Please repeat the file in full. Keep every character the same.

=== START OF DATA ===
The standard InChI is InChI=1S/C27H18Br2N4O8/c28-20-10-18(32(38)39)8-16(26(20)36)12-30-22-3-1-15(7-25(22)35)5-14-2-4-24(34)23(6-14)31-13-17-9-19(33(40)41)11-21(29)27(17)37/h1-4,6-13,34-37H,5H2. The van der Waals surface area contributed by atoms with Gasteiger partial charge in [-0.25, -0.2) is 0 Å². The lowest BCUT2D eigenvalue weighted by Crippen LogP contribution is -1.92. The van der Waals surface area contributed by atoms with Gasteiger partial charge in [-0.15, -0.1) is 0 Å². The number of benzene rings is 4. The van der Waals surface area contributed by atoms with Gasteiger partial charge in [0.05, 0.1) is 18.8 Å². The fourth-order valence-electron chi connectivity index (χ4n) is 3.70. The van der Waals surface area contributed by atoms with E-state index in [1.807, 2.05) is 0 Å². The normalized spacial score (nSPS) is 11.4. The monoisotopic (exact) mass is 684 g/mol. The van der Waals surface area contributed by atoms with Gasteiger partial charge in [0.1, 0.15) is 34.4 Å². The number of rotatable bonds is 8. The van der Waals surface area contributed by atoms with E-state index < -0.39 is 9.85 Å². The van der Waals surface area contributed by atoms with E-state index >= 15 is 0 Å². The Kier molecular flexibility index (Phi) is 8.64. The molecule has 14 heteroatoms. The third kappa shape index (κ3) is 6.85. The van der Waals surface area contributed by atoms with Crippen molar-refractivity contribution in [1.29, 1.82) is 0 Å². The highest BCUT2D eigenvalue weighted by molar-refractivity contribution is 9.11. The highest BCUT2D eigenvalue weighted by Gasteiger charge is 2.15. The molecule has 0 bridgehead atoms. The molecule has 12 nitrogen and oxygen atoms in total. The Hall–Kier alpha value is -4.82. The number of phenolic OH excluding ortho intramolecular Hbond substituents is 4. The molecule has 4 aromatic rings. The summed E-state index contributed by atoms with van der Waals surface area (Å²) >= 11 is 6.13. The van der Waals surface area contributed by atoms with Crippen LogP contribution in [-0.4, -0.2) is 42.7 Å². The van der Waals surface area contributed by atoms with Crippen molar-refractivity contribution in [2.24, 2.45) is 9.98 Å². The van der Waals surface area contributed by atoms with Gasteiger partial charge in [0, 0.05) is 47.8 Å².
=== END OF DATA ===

The standard InChI is InChI=1S/C27H18Br2N4O8/c28-20-10-18(32(38)39)8-16(26(20)36)12-30-22-3-1-15(7-25(22)35)5-14-2-4-24(34)23(6-14)31-13-17-9-19(33(40)41)11-21(29)27(17)37/h1-4,6-13,34-37H,5H2. The van der Waals surface area contributed by atoms with Gasteiger partial charge in [-0.25, -0.2) is 0 Å². The lowest BCUT2D eigenvalue weighted by Crippen LogP contribution is -1.92. The van der Waals surface area contributed by atoms with Gasteiger partial charge in [-0.15, -0.1) is 0 Å². The number of benzene rings is 4. The van der Waals surface area contributed by atoms with Gasteiger partial charge in [0.05, 0.1) is 18.8 Å². The fourth-order valence-electron chi connectivity index (χ4n) is 3.70. The van der Waals surface area contributed by atoms with E-state index in [1.807, 2.05) is 0 Å². The normalized spacial score (nSPS) is 11.4. The monoisotopic (exact) mass is 684 g/mol. The van der Waals surface area contributed by atoms with Gasteiger partial charge in [0.1, 0.15) is 34.4 Å². The number of rotatable bonds is 8. The van der Waals surface area contributed by atoms with E-state index < -0.39 is 9.85 Å². The van der Waals surface area contributed by atoms with E-state index >= 15 is 0 Å². The Kier molecular flexibility index (Phi) is 8.64. The molecule has 14 heteroatoms. The third kappa shape index (κ3) is 6.85. The van der Waals surface area contributed by atoms with Crippen molar-refractivity contribution in [1.29, 1.82) is 0 Å². The highest BCUT2D eigenvalue weighted by molar-refractivity contribution is 9.11. The highest BCUT2D eigenvalue weighted by Gasteiger charge is 2.15. The molecule has 0 bridgehead atoms. The molecule has 12 nitrogen and oxygen atoms in total. The Hall–Kier alpha value is -4.82. The number of phenolic OH excluding ortho intramolecular Hbond substituents is 4. The molecule has 4 aromatic rings. The summed E-state index contributed by atoms with van der Waals surface area (Å²) >= 11 is 6.13. The van der Waals surface area contributed by atoms with Crippen LogP contribution in [-0.4, -0.2) is 42.7 Å². The van der Waals surface area contributed by atoms with Crippen molar-refractivity contribution in [2.24, 2.45) is 9.98 Å². The van der Waals surface area contributed by atoms with Gasteiger partial charge in [0, 0.05) is 47.8 Å².